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How to Winterize Your HVAC System

Mild winters are one of the best parts of living in Las Vegas, but that doesn’t mean we don’t have to prepare for the changing seasons. Winters are getting colder, and even though they don’t often reach freezing temperatures, you’ll need to pull out the HVAC system checklist this fall to get your house ready.

When the temperature drops, the lack of use and colder climate can damage your system. A few small considerations will go a long way in saving you from having to repair a poorly maintained unit when spring rolls around.

Prepping your home is essential, but it doesn’t have to be complicated. We’ll help you make quick work of it with these tips on how to winterize your heating and cooling system.

Shut Off Your Outdoor Unit

You don’t want your outdoor unit turning on during a random warm day in winter. When it starts working, it will accumulate water. When the temperature drops, that water could freeze in the unit and cause damage.

There are a couple of ways to prevent your A/C from turning on by accident. Inside, you should adjust your thermostat to your preferred winter heating settings. Set it to “heat only” and lower the ideal temperature range a few degrees to save energy.

On the outside, you should take the extra step of turning off your outdoor unit. There’s usually a switch with a plastic or metal lid located near the condenser unit that will cut the power.

Clean Around Your HVAC Unit

You should clean around your HVAC unit at least twice a year, once in the spring and once in the fall. Clear back any leaves, dirt, or plants that are close to the outdoor unit, giving it at least 18″ of space all around.

Once you’ve cleared around the condenser unit, use your hose to rinse dust, dirt, and debris off of it. Don’t use a pressure washer, as you could damage the delicate fins. Let the unit completely dry before covering it.

Cover Your HVAC System

When it’s not in use, it’s a smart idea to cover your outdoor unit to protect it from rain, snow, and high winds.

There are heavy-duty waterproof and windproof PVC covers designed for outdoor units that you can find online or at your local home improvement store. In a pinch, you can also resort to a tarp that’s weighed down on top with a piece of plywood and bricks or tied down with bungee cords.

It’s crucial to get the cover as sealed off as possible to prevent pests from using it for shelter. To help deter them from setting up a nest and causing damage, take the cover off of the unit once every few days to inspect the condition.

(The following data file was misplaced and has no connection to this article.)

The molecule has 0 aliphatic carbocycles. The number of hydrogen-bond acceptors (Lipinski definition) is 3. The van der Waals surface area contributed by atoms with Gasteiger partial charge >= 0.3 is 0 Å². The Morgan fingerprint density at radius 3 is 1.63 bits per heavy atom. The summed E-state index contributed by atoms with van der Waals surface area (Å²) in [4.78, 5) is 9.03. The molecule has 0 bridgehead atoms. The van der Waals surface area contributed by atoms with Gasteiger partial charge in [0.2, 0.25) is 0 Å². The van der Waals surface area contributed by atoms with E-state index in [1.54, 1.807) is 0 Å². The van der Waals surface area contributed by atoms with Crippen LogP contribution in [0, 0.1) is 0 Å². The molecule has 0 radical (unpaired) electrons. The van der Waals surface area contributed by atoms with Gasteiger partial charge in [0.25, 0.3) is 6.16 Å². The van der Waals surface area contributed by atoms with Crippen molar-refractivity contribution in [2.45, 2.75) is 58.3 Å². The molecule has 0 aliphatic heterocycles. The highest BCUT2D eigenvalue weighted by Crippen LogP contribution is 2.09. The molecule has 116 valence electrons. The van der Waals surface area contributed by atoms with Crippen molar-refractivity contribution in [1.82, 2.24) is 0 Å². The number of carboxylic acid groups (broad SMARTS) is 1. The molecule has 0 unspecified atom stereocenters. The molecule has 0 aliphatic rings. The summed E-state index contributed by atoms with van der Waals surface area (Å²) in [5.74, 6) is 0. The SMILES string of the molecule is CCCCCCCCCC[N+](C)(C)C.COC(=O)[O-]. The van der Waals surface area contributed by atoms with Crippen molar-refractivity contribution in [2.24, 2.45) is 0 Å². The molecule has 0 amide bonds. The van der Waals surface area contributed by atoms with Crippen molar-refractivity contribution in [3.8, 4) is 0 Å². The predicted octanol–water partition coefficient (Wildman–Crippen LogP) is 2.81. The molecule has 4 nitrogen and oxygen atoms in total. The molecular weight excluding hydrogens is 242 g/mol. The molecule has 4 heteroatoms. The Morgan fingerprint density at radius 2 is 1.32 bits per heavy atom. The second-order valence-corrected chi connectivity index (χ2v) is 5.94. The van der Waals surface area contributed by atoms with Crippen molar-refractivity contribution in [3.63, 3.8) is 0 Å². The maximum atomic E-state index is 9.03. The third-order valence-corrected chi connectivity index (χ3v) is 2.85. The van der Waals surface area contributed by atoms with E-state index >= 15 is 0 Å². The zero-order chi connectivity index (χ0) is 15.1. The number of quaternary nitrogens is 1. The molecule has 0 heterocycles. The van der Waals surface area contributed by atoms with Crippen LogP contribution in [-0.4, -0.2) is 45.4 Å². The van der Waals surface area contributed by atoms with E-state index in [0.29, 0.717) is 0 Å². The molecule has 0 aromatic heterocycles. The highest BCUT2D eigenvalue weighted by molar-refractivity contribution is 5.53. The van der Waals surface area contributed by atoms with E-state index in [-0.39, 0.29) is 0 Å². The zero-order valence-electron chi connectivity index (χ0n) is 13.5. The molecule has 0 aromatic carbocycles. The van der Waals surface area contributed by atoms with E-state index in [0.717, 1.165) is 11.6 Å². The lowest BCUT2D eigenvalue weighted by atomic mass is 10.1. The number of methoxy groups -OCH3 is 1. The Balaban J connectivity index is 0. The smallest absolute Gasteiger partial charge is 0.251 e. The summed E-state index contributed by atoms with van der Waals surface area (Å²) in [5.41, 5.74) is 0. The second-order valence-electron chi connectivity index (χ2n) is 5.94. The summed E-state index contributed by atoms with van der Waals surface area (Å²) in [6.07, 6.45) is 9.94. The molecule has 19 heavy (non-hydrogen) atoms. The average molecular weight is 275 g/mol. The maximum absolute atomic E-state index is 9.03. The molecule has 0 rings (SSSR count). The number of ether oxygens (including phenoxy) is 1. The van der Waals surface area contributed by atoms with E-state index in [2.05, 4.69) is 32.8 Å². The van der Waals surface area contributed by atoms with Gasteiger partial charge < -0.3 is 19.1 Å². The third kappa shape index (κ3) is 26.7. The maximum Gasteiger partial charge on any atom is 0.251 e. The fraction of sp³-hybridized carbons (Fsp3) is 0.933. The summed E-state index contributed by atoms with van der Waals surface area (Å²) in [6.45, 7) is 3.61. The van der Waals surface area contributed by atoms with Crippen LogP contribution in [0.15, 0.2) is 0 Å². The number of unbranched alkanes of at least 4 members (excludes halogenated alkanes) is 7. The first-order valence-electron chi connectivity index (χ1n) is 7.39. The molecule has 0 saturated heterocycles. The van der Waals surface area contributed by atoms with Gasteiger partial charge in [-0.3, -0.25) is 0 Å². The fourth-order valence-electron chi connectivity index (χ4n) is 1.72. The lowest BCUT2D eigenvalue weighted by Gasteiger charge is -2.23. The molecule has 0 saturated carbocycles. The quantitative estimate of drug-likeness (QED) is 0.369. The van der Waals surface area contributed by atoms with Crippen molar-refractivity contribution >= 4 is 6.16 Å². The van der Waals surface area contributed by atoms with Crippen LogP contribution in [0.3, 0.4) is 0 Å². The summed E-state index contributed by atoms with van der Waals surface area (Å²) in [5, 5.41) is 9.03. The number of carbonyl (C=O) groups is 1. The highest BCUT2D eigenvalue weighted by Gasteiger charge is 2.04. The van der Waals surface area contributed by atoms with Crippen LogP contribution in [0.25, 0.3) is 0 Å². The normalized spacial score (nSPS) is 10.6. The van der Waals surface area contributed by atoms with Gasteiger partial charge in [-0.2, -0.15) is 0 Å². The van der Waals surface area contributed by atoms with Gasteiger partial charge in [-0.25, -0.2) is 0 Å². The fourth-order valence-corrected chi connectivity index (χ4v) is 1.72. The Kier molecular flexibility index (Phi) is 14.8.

Cover and Insulate Pipes

Protecting your pipes is one way to protect your HVAC system, as burst water pipes can quickly damage anything in and around the house. When the temperature drops quickly and gets below freezing, the water in the pipes will expand as it turns to ice, causing them to crack under the pressure.

Install foam insulation around any exposed pipes, using Ts and elbows at corners to create a snug, sealed fit. You can seal seams with tape and use pipe wrap on awkward bends to completely cover the pipe.

To further prevent water from freezing in the pipes, you can clear them for the winter. Shut off your water lines to your sprinkler and outdoor spigots. Drain the pipes, leave them open for the winter, and cover the spouts.

Seal Your Basement and Attic

To protect your internal HVAC unit components during the winter, you should try to control the climate wherever they’re located. That doesn’t mean you need to install space heaters, but you can help your HVAC system out by sealing air leaks and preventing cold exposure.

Take a walk around your basement and seal any small gaps or cracks with silicone caulk. Use spray foam on larger holes that can’t hold caulk. Check the insulation in your basement around the rim joists and in the attic to make sure no additional air gaps need to be filled.

Perform Furnace Maintenance

Since your furnace shares an air handling system with your A/C unit, getting your system ready for the winter has the added benefit of getting it ready for the spring as well. Although you should lean on professionals for a complete tune-up, you can do your part with some essential maintenance tasks.

Cleaning and replacing your air filters is an easy way to protect your furnace, improve indoor air quality, and lower your utility bills. Change your filters every 30-90 days to keep your system running efficiently and dust-free.

Schedule Annual Inspection and Tune-Up

You can perform a visual inspection of your furnace and follow up with a service technician for any notable concerns, but you should have an annual inspection even if everything looks fine. A professional technician will perform an inspection along with several vital maintenance chores, including:

  • Cleaning burners
  • Lubricating moving parts
  • Tightening and replacing belts
  • Testing and fixing electrical connections
  • Cleaning and inspecting the heat exchanger
  • Checking blower function and seal
  • Testing CO levels and supplying detectors
  • Calibrating thermostat and testing the system

With a professional heating service, you can protect your heating and cooling system in one shot. An efficient system puts less stress on your units, and your technician can provide advice on winterizing and addressing any HVAC issues that might happen.

Set Up Your Annual HVAC Service Today

Winterizing your HVAC system will keep you from suffering unfortunate surprises when you kick your A/C back on in the spring. With a few simple measures, you’ll be able to avoid the sting of repair bills and the discomfort of a faulty system.

Are you getting your system ready for the winter? Contact our team at 24/7 Heating, AC & Plumbing to learn about our preventative and emergency HVAC services.

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